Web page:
Publications

Slate

Why do so many Greenlanders kill themselves?

NUUK, Greenland—The posters are plastered on school walls and at bus stops across Greenland's capital city. The message, aimed at teenagers, is a direct plea to use a special hot line: "The call is free. No one is alone. Don't be alone with your dark thoughts. Call."

If you know anything about Greenland, you know that it is the world's largest island. You know that it is the least densely populated country on the planet. You might even know that Richie Cunningham spent two seasons of Happy Days stationed here with the Army.

The Architect of 9/11

The photographs above correspond to Brook's three pieces published by Slate. The items labeled "Dispatch 1" are associated to his 9/08 piece, "Dispatch 2" to 9/09, and "Dispatch 3" to 9/10.

In Aleppo, Syria, Mohamed Atta Thought He Could Build the Ideal Islamic City

In 1994, Mohamed Atta traveled to Istanbul with a student group and continued onward to visit Dittmar Machule in northern Syria, where the professor was doing fieldwork on a Bronze Age village under excavation. But Atta found himself more interested in the traditional urbanism of the nearest major city, Aleppo. Atta was hardly the first student of Middle Eastern architecture drawn to Aleppo. Along with Fez in Morocco and Sana'a in Yemen, Aleppo is considered among the best-preserved cities in the Arab world.

Mohamed Atta Confronts the Historic Muslim Monuments and Modern High-Rises of Cairo

Mohamed Atta became an architect at Cairo University, in the city where he came of age. The Egyptian capital is a fascinating, albeit poorly maintained, open-air museum, spanning 5,000 years of architectural history. In its recent past—since Napoleon's 1798 invasion, in Egypt's near-geologic time frame—the city has lurched from Western model to Western model, trying in vain to reclaim its lost glory. In the Abdin neighborhood where Atta grew up, grand Parisian apartment buildings constructed in the 19th century now sit caked in dust, their windows shattered.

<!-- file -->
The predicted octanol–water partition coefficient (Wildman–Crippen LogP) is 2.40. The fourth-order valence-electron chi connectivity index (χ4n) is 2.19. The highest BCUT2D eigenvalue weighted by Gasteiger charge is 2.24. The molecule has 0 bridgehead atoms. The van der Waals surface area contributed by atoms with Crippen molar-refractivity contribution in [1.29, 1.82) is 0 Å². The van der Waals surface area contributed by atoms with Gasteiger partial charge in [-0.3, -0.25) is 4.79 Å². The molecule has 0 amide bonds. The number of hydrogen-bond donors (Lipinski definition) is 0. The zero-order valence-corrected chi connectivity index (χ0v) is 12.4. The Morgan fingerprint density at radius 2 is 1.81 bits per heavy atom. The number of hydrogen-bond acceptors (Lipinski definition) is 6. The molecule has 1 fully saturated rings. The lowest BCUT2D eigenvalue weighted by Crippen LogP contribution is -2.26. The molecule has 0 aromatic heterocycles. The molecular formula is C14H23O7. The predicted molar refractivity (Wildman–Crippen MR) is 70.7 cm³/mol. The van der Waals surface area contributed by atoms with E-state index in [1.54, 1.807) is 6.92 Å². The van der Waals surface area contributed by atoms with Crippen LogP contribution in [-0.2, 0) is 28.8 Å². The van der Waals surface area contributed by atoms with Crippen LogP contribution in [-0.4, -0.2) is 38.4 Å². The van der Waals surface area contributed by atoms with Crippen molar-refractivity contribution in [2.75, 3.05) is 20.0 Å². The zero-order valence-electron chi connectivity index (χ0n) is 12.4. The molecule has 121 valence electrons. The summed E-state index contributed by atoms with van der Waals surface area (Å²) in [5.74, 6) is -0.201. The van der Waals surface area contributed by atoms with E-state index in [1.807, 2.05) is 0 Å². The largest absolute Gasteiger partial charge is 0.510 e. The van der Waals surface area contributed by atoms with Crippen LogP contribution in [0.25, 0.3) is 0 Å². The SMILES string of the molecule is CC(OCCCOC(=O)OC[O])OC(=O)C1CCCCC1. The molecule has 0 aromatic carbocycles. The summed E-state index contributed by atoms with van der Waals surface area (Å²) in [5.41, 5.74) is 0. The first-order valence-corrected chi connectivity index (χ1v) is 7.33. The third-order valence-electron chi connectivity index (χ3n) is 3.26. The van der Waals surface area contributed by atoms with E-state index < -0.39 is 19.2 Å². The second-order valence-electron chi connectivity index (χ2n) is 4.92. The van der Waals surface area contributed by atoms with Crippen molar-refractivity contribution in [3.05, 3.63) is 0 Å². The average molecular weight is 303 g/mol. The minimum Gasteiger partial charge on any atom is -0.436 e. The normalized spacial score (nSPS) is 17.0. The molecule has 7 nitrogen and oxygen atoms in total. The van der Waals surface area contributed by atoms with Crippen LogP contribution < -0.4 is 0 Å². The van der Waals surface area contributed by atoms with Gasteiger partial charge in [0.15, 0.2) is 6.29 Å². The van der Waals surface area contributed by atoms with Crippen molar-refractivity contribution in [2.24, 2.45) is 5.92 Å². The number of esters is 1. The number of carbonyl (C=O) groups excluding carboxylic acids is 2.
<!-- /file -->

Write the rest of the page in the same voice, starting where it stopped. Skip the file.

What Can We Learn About Mohamed Atta From His Work as a Student of Urban Planning?

A month after 9/11, Fouad Ajami wrote in the New York Times Magazine, "I almost know Mohamed Atta, the Egyptian [at] the controls of the jet that crashed into the north tower of the World Trade Center." While the Middle East scholar had never met the lead hijacker, Ajami knew his type: the young Arab male living abroad, tantalized by yet alienated from Western modernity, who retreats into fundamentalist piety.

Endangered in South Africa: Watching Wildlife With White People

At about 5:30 in the morning, I was idling at a stoplight and squinting to read the tiny print on my map when the white chap next to me rolled down the window of his beige Land Rover. Two Europeans were seated on the safari seats behind him with cameras already strapped to their necks. "Follow me!" he shouted.

"Going to—er—Pumbi?" I said, having no idea what the name meant much less which of the region's many tribal languages it came from: Xitsonga, siSwati, Sesotho, Tshivenda, isiZulu, Setswana …

Endangered in South Africa: Those Doggone Conservationists

When we first spotted Fender through the 8-foot-tall perimeter fence, I could see she was hobbling behind her two pals, Rory and Stellar. While most packs of African wild dogs consist of a dozen animals, the "diamond dogs" living on this DeBeers-owned reserve numbered just three.